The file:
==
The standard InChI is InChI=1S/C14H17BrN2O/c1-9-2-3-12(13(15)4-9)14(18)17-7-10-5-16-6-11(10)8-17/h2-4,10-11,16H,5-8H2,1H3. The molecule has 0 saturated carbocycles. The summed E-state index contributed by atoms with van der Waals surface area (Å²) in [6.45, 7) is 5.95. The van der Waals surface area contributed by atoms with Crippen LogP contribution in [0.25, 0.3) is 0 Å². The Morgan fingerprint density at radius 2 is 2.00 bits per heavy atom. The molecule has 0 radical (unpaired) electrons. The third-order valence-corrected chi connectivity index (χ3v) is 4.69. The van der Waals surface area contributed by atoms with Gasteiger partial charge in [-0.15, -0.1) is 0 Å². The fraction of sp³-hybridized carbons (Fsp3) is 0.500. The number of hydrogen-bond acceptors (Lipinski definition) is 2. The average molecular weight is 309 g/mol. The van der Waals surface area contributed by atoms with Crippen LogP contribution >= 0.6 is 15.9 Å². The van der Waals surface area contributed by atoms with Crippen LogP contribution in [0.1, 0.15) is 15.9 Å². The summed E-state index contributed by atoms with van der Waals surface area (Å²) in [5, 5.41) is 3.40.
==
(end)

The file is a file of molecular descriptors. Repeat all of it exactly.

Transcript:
The standard InChI is InChI=1S/C14H17BrN2O/c1-9-2-3-12(13(15)4-9)14(18)17-7-10-5-16-6-11(10)8-17/h2-4,10-11,16H,5-8H2,1H3. The molecule has 0 saturated carbocycles. The summed E-state index contributed by atoms with van der Waals surface area (Å²) in [6.45, 7) is 5.95. The van der Waals surface area contributed by atoms with Crippen LogP contribution in [0.25, 0.3) is 0 Å². The Morgan fingerprint density at radius 2 is 2.00 bits per heavy atom. The molecule has 0 radical (unpaired) electrons. The third-order valence-corrected chi connectivity index (χ3v) is 4.69. The van der Waals surface area contributed by atoms with Gasteiger partial charge in [-0.15, -0.1) is 0 Å². The fraction of sp³-hybridized carbons (Fsp3) is 0.500. The number of hydrogen-bond acceptors (Lipinski definition) is 2. The average molecular weight is 309 g/mol. The van der Waals surface area contributed by atoms with Crippen LogP contribution >= 0.6 is 15.9 Å². The van der Waals surface area contributed by atoms with Crippen LogP contribution in [0.1, 0.15) is 15.9 Å². The summed E-state index contributed by atoms with van der Waals surface area (Å²) in [5, 5.41) is 3.40.